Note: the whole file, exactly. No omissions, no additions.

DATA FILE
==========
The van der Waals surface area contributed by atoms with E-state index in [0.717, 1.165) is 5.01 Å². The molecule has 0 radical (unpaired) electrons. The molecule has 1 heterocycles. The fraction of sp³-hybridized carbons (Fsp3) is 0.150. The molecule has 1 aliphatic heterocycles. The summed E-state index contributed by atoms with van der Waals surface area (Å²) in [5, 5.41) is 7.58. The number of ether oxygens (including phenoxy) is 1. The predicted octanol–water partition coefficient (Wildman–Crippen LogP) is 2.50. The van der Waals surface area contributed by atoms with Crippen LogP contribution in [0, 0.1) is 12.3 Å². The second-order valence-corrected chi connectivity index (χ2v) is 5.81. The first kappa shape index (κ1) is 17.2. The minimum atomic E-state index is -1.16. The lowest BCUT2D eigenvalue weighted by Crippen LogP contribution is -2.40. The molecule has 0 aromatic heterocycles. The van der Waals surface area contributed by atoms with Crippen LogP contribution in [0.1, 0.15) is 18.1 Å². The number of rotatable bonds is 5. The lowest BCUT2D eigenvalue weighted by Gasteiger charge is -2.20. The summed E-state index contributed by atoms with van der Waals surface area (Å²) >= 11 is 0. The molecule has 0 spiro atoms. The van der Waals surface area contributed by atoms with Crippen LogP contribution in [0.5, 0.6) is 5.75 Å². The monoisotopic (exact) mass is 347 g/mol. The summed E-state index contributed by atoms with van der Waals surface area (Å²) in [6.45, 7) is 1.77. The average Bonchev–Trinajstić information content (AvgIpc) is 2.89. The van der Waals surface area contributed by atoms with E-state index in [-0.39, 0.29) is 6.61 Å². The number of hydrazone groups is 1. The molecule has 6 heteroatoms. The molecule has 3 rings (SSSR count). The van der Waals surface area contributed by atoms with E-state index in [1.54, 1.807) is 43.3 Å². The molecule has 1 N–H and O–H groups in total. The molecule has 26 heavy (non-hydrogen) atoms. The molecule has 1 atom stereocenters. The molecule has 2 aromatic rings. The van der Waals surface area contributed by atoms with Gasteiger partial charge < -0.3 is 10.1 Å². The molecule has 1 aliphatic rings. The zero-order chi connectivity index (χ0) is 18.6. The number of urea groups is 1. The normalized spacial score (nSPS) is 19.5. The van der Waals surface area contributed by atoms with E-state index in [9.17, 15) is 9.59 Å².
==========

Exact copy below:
The van der Waals surface area contributed by atoms with E-state index in [0.717, 1.165) is 5.01 Å². The molecule has 0 radical (unpaired) electrons. The molecule has 1 heterocycles. The fraction of sp³-hybridized carbons (Fsp3) is 0.150. The molecule has 1 aliphatic heterocycles. The summed E-state index contributed by atoms with van der Waals surface area (Å²) in [5, 5.41) is 7.58. The number of ether oxygens (including phenoxy) is 1. The predicted octanol–water partition coefficient (Wildman–Crippen LogP) is 2.50. The van der Waals surface area contributed by atoms with Crippen LogP contribution in [0, 0.1) is 12.3 Å². The second-order valence-corrected chi connectivity index (χ2v) is 5.81. The first kappa shape index (κ1) is 17.2. The minimum atomic E-state index is -1.16. The lowest BCUT2D eigenvalue weighted by Crippen LogP contribution is -2.40. The molecule has 0 aromatic heterocycles. The van der Waals surface area contributed by atoms with Crippen LogP contribution in [0.1, 0.15) is 18.1 Å². The number of rotatable bonds is 5. The lowest BCUT2D eigenvalue weighted by Gasteiger charge is -2.20. The summed E-state index contributed by atoms with van der Waals surface area (Å²) >= 11 is 0. The molecule has 0 spiro atoms. The van der Waals surface area contributed by atoms with Crippen LogP contribution in [0.5, 0.6) is 5.75 Å². The monoisotopic (exact) mass is 347 g/mol. The summed E-state index contributed by atoms with van der Waals surface area (Å²) in [6.45, 7) is 1.77. The average Bonchev–Trinajstić information content (AvgIpc) is 2.89. The van der Waals surface area contributed by atoms with E-state index in [-0.39, 0.29) is 6.61 Å². The number of hydrazone groups is 1. The molecule has 6 heteroatoms. The molecule has 3 rings (SSSR count). The van der Waals surface area contributed by atoms with E-state index in [1.54, 1.807) is 43.3 Å². The molecule has 1 N–H and O–H groups in total. The molecule has 26 heavy (non-hydrogen) atoms. The molecule has 1 atom stereocenters. The molecule has 2 aromatic rings. The van der Waals surface area contributed by atoms with Gasteiger partial charge < -0.3 is 10.1 Å². The molecule has 1 aliphatic rings. The zero-order chi connectivity index (χ0) is 18.6. The number of urea groups is 1. The normalized spacial score (nSPS) is 19.5. The van der Waals surface area contributed by atoms with E-state index in [9.17, 15) is 9.59 Å².